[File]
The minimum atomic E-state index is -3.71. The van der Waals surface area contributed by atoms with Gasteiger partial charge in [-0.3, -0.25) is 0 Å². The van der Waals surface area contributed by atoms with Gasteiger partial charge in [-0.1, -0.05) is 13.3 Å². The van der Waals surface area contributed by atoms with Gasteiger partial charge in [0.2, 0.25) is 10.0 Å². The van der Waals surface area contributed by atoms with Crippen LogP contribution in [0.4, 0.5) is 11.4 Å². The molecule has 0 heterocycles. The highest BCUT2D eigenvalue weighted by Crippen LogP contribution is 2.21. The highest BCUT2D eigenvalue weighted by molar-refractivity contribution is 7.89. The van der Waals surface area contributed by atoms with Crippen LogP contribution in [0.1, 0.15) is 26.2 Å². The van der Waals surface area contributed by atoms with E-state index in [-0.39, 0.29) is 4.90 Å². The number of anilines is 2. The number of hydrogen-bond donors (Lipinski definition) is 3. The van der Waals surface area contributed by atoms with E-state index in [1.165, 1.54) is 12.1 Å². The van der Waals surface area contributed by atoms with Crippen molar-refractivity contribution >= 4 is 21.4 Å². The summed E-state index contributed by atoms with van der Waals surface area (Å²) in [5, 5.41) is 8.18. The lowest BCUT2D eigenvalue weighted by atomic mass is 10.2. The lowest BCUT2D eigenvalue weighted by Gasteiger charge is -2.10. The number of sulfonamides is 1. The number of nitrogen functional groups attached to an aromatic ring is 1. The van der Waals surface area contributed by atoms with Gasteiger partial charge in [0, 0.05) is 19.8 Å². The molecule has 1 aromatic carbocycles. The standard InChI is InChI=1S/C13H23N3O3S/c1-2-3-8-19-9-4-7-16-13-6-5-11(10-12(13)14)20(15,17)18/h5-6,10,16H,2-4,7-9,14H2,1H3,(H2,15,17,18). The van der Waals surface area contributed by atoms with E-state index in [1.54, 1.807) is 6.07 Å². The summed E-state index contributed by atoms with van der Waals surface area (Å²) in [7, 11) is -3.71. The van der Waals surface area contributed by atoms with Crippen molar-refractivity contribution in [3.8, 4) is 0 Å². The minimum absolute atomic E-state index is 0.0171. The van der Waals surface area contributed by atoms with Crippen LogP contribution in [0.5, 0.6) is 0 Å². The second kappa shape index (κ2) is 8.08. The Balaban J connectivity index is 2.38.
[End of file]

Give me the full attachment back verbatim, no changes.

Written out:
The minimum atomic E-state index is -3.71. The van der Waals surface area contributed by atoms with Gasteiger partial charge in [-0.3, -0.25) is 0 Å². The van der Waals surface area contributed by atoms with Gasteiger partial charge in [-0.1, -0.05) is 13.3 Å². The van der Waals surface area contributed by atoms with Gasteiger partial charge in [0.2, 0.25) is 10.0 Å². The van der Waals surface area contributed by atoms with Crippen LogP contribution in [0.4, 0.5) is 11.4 Å². The molecule has 0 heterocycles. The highest BCUT2D eigenvalue weighted by Crippen LogP contribution is 2.21. The highest BCUT2D eigenvalue weighted by molar-refractivity contribution is 7.89. The van der Waals surface area contributed by atoms with Crippen LogP contribution in [0.1, 0.15) is 26.2 Å². The van der Waals surface area contributed by atoms with E-state index in [-0.39, 0.29) is 4.90 Å². The number of anilines is 2. The number of hydrogen-bond donors (Lipinski definition) is 3. The van der Waals surface area contributed by atoms with E-state index in [1.165, 1.54) is 12.1 Å². The van der Waals surface area contributed by atoms with Crippen molar-refractivity contribution >= 4 is 21.4 Å². The summed E-state index contributed by atoms with van der Waals surface area (Å²) in [5, 5.41) is 8.18. The lowest BCUT2D eigenvalue weighted by atomic mass is 10.2. The lowest BCUT2D eigenvalue weighted by Gasteiger charge is -2.10. The number of sulfonamides is 1. The number of nitrogen functional groups attached to an aromatic ring is 1. The van der Waals surface area contributed by atoms with Gasteiger partial charge in [0, 0.05) is 19.8 Å². The molecule has 1 aromatic carbocycles. The standard InChI is InChI=1S/C13H23N3O3S/c1-2-3-8-19-9-4-7-16-13-6-5-11(10-12(13)14)20(15,17)18/h5-6,10,16H,2-4,7-9,14H2,1H3,(H2,15,17,18). The van der Waals surface area contributed by atoms with E-state index in [1.54, 1.807) is 6.07 Å². The summed E-state index contributed by atoms with van der Waals surface area (Å²) in [7, 11) is -3.71. The van der Waals surface area contributed by atoms with Crippen molar-refractivity contribution in [3.8, 4) is 0 Å². The minimum absolute atomic E-state index is 0.0171. The van der Waals surface area contributed by atoms with Crippen LogP contribution in [0.5, 0.6) is 0 Å². The second kappa shape index (κ2) is 8.08. The Balaban J connectivity index is 2.38.